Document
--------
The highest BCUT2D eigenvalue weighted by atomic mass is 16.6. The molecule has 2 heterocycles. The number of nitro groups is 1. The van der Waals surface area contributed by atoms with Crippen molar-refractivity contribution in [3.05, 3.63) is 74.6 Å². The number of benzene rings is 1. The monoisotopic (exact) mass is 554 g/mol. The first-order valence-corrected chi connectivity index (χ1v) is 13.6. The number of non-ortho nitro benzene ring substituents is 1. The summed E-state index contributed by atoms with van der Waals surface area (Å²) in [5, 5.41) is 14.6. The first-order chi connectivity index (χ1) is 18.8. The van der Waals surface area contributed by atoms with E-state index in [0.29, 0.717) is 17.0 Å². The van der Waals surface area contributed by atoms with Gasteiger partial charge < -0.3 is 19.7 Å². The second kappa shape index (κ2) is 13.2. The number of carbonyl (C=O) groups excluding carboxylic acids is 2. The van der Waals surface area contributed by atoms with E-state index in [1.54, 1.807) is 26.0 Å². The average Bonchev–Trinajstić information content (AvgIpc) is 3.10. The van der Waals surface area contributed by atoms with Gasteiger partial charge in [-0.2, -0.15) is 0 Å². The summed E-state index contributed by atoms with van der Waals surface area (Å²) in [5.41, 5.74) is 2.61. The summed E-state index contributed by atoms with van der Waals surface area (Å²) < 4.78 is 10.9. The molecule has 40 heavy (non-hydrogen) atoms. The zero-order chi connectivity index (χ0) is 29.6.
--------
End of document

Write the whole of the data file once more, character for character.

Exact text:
The highest BCUT2D eigenvalue weighted by atomic mass is 16.6. The molecule has 2 heterocycles. The number of nitro groups is 1. The van der Waals surface area contributed by atoms with Crippen molar-refractivity contribution in [3.05, 3.63) is 74.6 Å². The number of benzene rings is 1. The monoisotopic (exact) mass is 554 g/mol. The first-order valence-corrected chi connectivity index (χ1v) is 13.6. The number of non-ortho nitro benzene ring substituents is 1. The summed E-state index contributed by atoms with van der Waals surface area (Å²) in [5, 5.41) is 14.6. The first-order chi connectivity index (χ1) is 18.8. The van der Waals surface area contributed by atoms with E-state index in [0.29, 0.717) is 17.0 Å². The van der Waals surface area contributed by atoms with Gasteiger partial charge < -0.3 is 19.7 Å². The second kappa shape index (κ2) is 13.2. The number of carbonyl (C=O) groups excluding carboxylic acids is 2. The van der Waals surface area contributed by atoms with E-state index in [1.54, 1.807) is 26.0 Å². The average Bonchev–Trinajstić information content (AvgIpc) is 3.10. The van der Waals surface area contributed by atoms with Gasteiger partial charge in [-0.2, -0.15) is 0 Å². The summed E-state index contributed by atoms with van der Waals surface area (Å²) in [5.41, 5.74) is 2.61. The summed E-state index contributed by atoms with van der Waals surface area (Å²) < 4.78 is 10.9. The molecule has 40 heavy (non-hydrogen) atoms. The zero-order chi connectivity index (χ0) is 29.6.